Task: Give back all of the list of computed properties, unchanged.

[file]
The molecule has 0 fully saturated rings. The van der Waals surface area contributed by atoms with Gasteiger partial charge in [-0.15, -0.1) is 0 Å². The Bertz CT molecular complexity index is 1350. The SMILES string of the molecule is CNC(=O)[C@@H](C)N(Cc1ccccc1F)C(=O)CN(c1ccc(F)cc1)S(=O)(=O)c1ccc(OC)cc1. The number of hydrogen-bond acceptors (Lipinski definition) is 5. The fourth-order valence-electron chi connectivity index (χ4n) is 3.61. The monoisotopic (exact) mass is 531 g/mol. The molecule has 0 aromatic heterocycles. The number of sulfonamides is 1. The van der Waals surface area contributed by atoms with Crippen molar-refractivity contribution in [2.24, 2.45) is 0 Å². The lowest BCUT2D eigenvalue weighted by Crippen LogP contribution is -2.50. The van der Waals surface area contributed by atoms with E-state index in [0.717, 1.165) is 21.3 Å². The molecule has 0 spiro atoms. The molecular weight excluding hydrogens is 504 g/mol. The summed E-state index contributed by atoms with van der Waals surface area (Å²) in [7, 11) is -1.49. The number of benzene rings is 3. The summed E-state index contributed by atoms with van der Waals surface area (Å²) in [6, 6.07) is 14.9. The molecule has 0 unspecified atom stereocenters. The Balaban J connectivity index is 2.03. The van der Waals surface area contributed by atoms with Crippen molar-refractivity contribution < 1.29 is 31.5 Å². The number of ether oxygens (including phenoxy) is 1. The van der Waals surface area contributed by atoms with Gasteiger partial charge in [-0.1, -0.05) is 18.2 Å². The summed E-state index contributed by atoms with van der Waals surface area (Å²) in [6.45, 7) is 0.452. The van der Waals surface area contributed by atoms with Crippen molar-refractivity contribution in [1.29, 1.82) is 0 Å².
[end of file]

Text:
The molecule has 0 fully saturated rings. The van der Waals surface area contributed by atoms with Gasteiger partial charge in [-0.15, -0.1) is 0 Å². The Bertz CT molecular complexity index is 1350. The SMILES string of the molecule is CNC(=O)[C@@H](C)N(Cc1ccccc1F)C(=O)CN(c1ccc(F)cc1)S(=O)(=O)c1ccc(OC)cc1. The number of hydrogen-bond acceptors (Lipinski definition) is 5. The fourth-order valence-electron chi connectivity index (χ4n) is 3.61. The monoisotopic (exact) mass is 531 g/mol. The molecule has 0 aromatic heterocycles. The number of sulfonamides is 1. The van der Waals surface area contributed by atoms with Crippen molar-refractivity contribution in [2.24, 2.45) is 0 Å². The lowest BCUT2D eigenvalue weighted by Crippen LogP contribution is -2.50. The van der Waals surface area contributed by atoms with E-state index in [0.717, 1.165) is 21.3 Å². The molecule has 0 spiro atoms. The molecular weight excluding hydrogens is 504 g/mol. The summed E-state index contributed by atoms with van der Waals surface area (Å²) in [7, 11) is -1.49. The number of benzene rings is 3. The summed E-state index contributed by atoms with van der Waals surface area (Å²) in [6, 6.07) is 14.9. The molecule has 0 unspecified atom stereocenters. The Balaban J connectivity index is 2.03. The van der Waals surface area contributed by atoms with Crippen molar-refractivity contribution < 1.29 is 31.5 Å². The number of ether oxygens (including phenoxy) is 1. The van der Waals surface area contributed by atoms with Gasteiger partial charge in [-0.1, -0.05) is 18.2 Å². The summed E-state index contributed by atoms with van der Waals surface area (Å²) in [6.45, 7) is 0.452. The van der Waals surface area contributed by atoms with Crippen molar-refractivity contribution in [1.29, 1.82) is 0 Å².